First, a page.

There are a lot of steps involved in buying a home. Below is guide to help you understand the process a little bit better.
Before you go out looking at homes for sale you should start by getting pre-approved by a lender so you know what you can afford. If you start by looking at homes over your budget it’s going to be very difficult to go down in price and find something you are happy with.
When looking for a home to purchase it’s a good idea to look at a few homes before you make an offer. Once you see around 5 or so you should get a good feel of what you can get it in your price range. You also might have to edit your wish list after seeing a few homes. The art of home buying a home is the art of self-compromise. A lot of buyers make the mistake of looking for a “deal” soley looking at price. Keep in mind that most likely you will be living there for a while so buy a home you want to live in.
Once you find a home you like have your real estate agent prepare a comparative market analysis (CMA). The CMA should have at least 3 sold properties that have sold in the last 6 months similar to the subject property. The CMA should be able to help you decide a price range for the subject home based on days on market, style of home, neighborhood, condition, size of home, etc..
There is much to consider when preparing an offer on a home. It’s crucial to contact the listing agent to see what kind of activity there is on the listing. With that information along with the CMA you can come up with a game plan. For more information on negotiating, click on the negotiating link on the sidebar under helpful articles.
Once the buyer and seller agree on all terms of the contract then it’s considered mutually accepted. Once you have mutual acceptance then all of your contingencies with expiration dates will start. Mark the contingencies down on a calendar and pay close attention to them. It’s also time to had in your earnest money and get a copy of the contract over to Escrow, Title, and to the lender.
You normally have a few contingencies’ that were negotiated in your contract. The most common contingencies’ would be a financing contingency and an inspection contingency. A financing contingency normally would state that the buyer has a certain amount of days to get lender approval. If the buyer isn’t able to get approval then the buyer would get the earnest money back.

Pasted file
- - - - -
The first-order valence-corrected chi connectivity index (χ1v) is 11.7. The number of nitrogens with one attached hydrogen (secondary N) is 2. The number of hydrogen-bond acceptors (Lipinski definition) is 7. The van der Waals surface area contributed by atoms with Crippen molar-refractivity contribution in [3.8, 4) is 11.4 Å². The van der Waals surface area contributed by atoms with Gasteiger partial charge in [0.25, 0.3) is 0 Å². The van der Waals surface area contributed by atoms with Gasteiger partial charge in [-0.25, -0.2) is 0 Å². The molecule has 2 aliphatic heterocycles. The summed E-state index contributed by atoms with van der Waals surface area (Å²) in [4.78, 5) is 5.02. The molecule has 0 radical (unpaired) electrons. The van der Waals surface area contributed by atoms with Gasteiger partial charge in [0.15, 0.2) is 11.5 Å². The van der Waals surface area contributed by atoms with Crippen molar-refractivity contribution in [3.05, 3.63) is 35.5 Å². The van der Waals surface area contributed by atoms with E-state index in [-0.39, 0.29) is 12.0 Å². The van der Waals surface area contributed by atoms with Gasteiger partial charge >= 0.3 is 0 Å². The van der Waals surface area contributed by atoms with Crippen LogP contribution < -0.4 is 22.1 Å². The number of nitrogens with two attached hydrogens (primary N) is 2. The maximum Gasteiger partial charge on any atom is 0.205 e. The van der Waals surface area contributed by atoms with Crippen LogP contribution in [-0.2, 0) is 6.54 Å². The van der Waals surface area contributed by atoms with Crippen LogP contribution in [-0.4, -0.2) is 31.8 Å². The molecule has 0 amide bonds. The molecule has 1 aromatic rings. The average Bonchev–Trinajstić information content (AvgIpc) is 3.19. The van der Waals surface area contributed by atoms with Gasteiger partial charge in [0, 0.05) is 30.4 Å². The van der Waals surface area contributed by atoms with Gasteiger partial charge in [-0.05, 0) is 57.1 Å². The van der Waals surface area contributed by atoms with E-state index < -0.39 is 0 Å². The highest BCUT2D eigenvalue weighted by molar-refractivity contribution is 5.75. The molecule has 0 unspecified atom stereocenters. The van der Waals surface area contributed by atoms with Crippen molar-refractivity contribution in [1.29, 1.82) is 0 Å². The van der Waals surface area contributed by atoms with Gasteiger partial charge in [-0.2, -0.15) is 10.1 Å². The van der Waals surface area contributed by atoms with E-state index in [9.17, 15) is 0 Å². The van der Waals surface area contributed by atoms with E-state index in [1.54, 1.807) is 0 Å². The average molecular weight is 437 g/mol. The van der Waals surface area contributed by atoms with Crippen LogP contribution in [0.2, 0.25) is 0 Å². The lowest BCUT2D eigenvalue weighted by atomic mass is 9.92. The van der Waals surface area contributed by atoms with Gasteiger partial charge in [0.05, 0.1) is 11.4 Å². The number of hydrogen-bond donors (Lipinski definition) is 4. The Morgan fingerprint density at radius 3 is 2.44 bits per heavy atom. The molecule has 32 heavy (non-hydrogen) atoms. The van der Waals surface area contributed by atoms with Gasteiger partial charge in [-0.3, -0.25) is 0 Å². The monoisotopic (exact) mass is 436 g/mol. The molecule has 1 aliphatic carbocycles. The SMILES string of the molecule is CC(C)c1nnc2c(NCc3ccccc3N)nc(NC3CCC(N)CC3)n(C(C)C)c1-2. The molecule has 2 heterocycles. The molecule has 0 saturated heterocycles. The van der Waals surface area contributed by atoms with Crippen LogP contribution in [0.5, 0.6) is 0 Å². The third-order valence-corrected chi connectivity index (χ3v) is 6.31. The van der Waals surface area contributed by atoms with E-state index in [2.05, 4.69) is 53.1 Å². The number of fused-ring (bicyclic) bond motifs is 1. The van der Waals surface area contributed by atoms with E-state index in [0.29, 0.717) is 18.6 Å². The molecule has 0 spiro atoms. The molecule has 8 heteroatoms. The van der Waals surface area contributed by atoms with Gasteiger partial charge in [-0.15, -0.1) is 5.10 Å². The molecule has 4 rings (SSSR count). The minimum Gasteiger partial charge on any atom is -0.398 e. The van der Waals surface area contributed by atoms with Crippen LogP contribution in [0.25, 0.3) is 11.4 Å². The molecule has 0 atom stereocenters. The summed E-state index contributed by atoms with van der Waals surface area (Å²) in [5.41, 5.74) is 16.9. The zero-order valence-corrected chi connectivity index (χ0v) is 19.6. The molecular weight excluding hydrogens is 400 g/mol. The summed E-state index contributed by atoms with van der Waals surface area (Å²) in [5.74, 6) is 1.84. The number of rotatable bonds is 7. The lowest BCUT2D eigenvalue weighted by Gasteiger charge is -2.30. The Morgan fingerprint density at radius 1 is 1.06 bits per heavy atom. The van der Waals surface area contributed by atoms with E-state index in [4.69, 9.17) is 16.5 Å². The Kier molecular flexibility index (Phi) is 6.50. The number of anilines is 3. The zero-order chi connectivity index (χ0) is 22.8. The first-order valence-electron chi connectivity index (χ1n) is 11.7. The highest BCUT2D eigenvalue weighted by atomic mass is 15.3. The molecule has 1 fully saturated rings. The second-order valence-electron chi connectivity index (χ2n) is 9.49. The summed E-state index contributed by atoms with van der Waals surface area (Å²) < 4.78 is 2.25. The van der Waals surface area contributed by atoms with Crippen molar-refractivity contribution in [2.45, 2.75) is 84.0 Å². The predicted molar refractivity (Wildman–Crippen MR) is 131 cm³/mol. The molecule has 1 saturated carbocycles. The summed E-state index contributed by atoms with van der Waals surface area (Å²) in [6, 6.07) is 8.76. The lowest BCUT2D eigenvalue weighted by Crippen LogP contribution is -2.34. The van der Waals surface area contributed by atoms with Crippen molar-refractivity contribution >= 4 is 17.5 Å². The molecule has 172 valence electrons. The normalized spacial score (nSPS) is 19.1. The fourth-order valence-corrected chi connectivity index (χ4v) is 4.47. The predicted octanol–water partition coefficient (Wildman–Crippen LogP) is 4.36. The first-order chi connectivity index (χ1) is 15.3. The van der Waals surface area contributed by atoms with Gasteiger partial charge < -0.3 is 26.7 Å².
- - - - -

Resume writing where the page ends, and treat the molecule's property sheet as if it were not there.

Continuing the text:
The inspection contingency is similar to the financing contingency except that the inspection contingency usually provides another opportunity to re-negotiate depending on the how the inspection goes. You should also have an out if you don’t approve the inspection report.
Once Escrow has the accepted purchase and sale agreement they will setup both the buyers and sellers information. They will send out disclosures to both parties and should update you if they need anything signed. Once the Title is cleared and loan docs are in they will send you a HUD statement that will show in detail your closing costs associated with the transaction and how much money you will need to bring in to close the transaction. Usually buyers and seller are called into escrow a couple of days before the closing date.
Once the contract is turned into the lender they will be getting a hold of you for more information. Items they could be asking for could be w2’s, tax statements, employment letters, copy of checks, bank statements, death certificates, divorce creeds. Your lender will most likely preparing the file for the underwriter for final approval. Once documents are cleared to close they will be sent to escrow for you to sign.
Once the contract is turned into the Title they will work on clearing any issues with the Title. It’s a good idea to also do some of your own due diligence since not all issues show up on a title report. Check for city violations and talk to neighbors when possible. Once all known issues are cleared, Title will inform the lender and escrow.
Closing generally happens during the end of the day once the Country records the transaction. Once the county records the transaction and recording numbers are in then the house officially become yours.
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Listing courtesy of John L. Scott, Inc..
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